Saturday, December 29, 2012

My Top 12 Books of 2012

2012 was a great reading year for me.  I read some wonderful books and was introduced to some fabulous new to me authors.   Of the 91 books I read this year, the following 12 were my favourites and all earned either a 5 or 4.5 star rating:

(1) Bring Up the Bodies by Hilary Mantel.   The sequel to the fabulous Wolf Hall, Mantel's latest novel of Thomas Cromwell focuses on the downfall of Anne Boleyn and is every bit as good as its predecessor.   I can't wait to read the final novel in the Thomas Cromwell trilogy.    Mantel's Cromwell novels are a must read for any fan of Tudor-era historical fiction. 

 (2) The Riyria Revelations by Micheal J. Sullivan.  Okay, so I'm cheating with this one since the Riyria Revelations is composed of three novels rather than just one (Theft of Swords, Rise of Empire and Heir of Novron), but once you read the first book you'll immediately want to read the next two.   I love pretty much everything about this series, including the two main characters Hadrian Blackwater and Royce Melborn, and recommend it to everyone I know who enjoys fantasy novels.    A prequel to the series, The Crown Tower, is set for release in August 2013 and is one of my most anticipated reads of 2013. 

(3) Into Thin Air by Jon Krakauer.  This work of non-fiction provides readers with Jon Krakauer's first hand account of the 1997 Mt. Everest disaster that saw the deaths of eight climbers.   I couldn't put this book down and, once finished, I couldn't stop thinking about the events detailed in it. 

(4)  The Shoemaker's Wife by Adriana Trigiani.  A wonderful work of historical fiction set in Italy and the United States in the early 20th century.  I fell in love with the two main characters and their story.  Although the time period and settings of this novel aren't ones I would normally choose when selecting a work of historical fiction to read, I'm very glad I decided to take a chance with this one. The Shoemaker's Wife is a truly beautiful book. 

(5) A Place Beyond Courage by Elizabeth Chadwick. I've enjoyed every Elizabeth Chadwick novel that I've read, and this one is no exception.  Her attention to historical detail, well-developed characters, vivid settings and lovely prose make her novels must reads for me.  A Place Beyond Courage tells the story of John Marshall, father to William Marshall who is the main character in my favourite Chadwick novel, The Greatest Knight.  If you love historical fiction make sure you read this book (as well as Chadwick's other novels) as I think Elizabeth Chadwick is one of the best writers within the genre today.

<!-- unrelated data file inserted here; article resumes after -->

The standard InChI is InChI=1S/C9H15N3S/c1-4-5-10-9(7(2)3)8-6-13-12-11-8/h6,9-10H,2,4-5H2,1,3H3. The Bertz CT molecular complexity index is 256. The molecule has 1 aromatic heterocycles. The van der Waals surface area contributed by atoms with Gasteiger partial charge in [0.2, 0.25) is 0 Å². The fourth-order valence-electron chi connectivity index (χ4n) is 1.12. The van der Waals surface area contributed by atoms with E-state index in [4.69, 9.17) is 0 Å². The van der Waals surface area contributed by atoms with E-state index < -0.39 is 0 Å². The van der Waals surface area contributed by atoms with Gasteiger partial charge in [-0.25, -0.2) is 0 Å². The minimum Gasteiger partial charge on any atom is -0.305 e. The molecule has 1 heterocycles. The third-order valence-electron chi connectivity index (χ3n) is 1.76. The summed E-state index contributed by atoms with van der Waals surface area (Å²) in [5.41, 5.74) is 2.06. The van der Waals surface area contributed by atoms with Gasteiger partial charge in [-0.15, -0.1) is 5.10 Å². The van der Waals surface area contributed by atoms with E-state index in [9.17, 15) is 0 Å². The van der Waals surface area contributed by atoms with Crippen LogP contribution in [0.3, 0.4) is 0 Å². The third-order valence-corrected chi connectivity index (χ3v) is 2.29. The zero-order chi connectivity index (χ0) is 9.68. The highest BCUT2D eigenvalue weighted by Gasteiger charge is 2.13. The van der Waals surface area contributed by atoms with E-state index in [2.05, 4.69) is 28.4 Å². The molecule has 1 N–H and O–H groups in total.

(6) The Master of Verona by David Blixt.   Set in early Renaissance Italy, this novel's principal protagonist is Pietro Alaghieri, son of the poet Dante.   A fabulous cast of characters, a great story, and lots of historical detail made this one a winner for me.   This is the first of David Blixt's novels that I've had the pleasure of reading, but it definitely won't be the last. 

(7) The King's Concubine by Anne O'Brien.   The star of this novel is the infamous Alice Perrers, mistress to English King Edward III.  While history has not been kind to Alice, very little is actually known about her life.   In this novel O'Brien has created a remarkably sympathetic portrait of Alice, one that is entirely plausible.   This book is also provides one of the best examples of the use of first person narrative that I've ever read. 

(8) The Passing Bells by Phillip Rock.  Set just before and during WWI, and featuring a stately manor home, its aristocratic inhabitants and those who serve them, The Passing Bells is recommended to fans of Downton Abbey.  Since I love Downton Abbey I simply couldn't resist reading this one.   Much of this book is concerned with WWI, and I think Rock has masterfully captured the horrors of the Great War.   I'm looking forward to reading the second novel in this trilogy, Circles of Time.  

(9) The Secret Keeper by Kate Morton.   Another year, another Kate Morton book on my list of favourites.   I simply love Morton's novels and her latest release is no exception.   While lacking the Gothic elements that are the hallmarks of her other books, The Secret Keeper had me turning the pages into the wee hours wanting to know what was coming next.   Morton has such a lovely way with words that her novels are a treat to read.   Here's hoping it won't be too long before her next book comes out. 

(10) The Queen's Vow by C.W. Gortner.   Historical novelist C.W. Gortner's latest book is a biographical novel about Queen Isabella of Castille, a historical figure I knew little about prior to picking up this novel.   I particularly enjoyed how Gortner chose to characterize Isabella, who is portrayed as an intelligent, loyal and determined woman.   Given the novel doesn't cover the entirety of Isabella's reign, it is my hope that there will be a follow-up to this book in the future.

(11)  Nefertiti by Michelle Moran.  Ancient Egypt as a setting is not a particular favourite of mine when it comes to historical novels, but Nefertiti is a well-written and engaging look at ancient Egypt's most intriguing woman.  I particularly liked that the novel was told from the perspective of Nefertiti's younger sister.  Last year Moran's Madame Tussaud was included among my favourite reads of the year. 

(12) The Prophet by Amanda Stevens.  The third installment of Stevens' Graveyard Queen paranormal romance series is probably my favourite of the series thus far.   Paranormal fantasy/romance is not usually my thing, but this series has captivated me and I can't wait to read more. 

What were your favourite books of the year?